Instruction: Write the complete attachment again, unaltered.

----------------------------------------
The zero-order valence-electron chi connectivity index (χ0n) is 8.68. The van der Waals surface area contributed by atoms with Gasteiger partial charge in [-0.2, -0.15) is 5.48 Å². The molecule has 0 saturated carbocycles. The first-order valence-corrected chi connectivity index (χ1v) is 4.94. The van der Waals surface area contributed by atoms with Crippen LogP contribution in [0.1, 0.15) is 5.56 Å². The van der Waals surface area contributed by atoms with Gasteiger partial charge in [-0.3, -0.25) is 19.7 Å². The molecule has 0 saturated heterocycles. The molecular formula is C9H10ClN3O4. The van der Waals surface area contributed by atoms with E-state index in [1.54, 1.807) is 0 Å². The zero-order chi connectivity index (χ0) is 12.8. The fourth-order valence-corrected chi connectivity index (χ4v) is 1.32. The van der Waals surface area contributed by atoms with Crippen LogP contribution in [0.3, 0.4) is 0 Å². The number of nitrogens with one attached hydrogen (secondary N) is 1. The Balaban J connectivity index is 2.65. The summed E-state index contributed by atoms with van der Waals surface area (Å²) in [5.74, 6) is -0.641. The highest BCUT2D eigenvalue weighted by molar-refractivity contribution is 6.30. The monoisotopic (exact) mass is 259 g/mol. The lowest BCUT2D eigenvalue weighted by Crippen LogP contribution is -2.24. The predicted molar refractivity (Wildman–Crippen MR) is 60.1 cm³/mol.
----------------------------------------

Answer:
The zero-order valence-electron chi connectivity index (χ0n) is 8.68. The van der Waals surface area contributed by atoms with Gasteiger partial charge in [-0.2, -0.15) is 5.48 Å². The molecule has 0 saturated carbocycles. The first-order valence-corrected chi connectivity index (χ1v) is 4.94. The van der Waals surface area contributed by atoms with Crippen LogP contribution in [0.1, 0.15) is 5.56 Å². The van der Waals surface area contributed by atoms with Gasteiger partial charge in [-0.3, -0.25) is 19.7 Å². The molecule has 0 saturated heterocycles. The molecular formula is C9H10ClN3O4. The van der Waals surface area contributed by atoms with E-state index in [1.54, 1.807) is 0 Å². The zero-order chi connectivity index (χ0) is 12.8. The fourth-order valence-corrected chi connectivity index (χ4v) is 1.32. The van der Waals surface area contributed by atoms with Crippen LogP contribution in [0.3, 0.4) is 0 Å². The number of nitrogens with one attached hydrogen (secondary N) is 1. The Balaban J connectivity index is 2.65. The summed E-state index contributed by atoms with van der Waals surface area (Å²) in [5.74, 6) is -0.641. The highest BCUT2D eigenvalue weighted by molar-refractivity contribution is 6.30. The monoisotopic (exact) mass is 259 g/mol. The lowest BCUT2D eigenvalue weighted by Crippen LogP contribution is -2.24. The predicted molar refractivity (Wildman–Crippen MR) is 60.1 cm³/mol.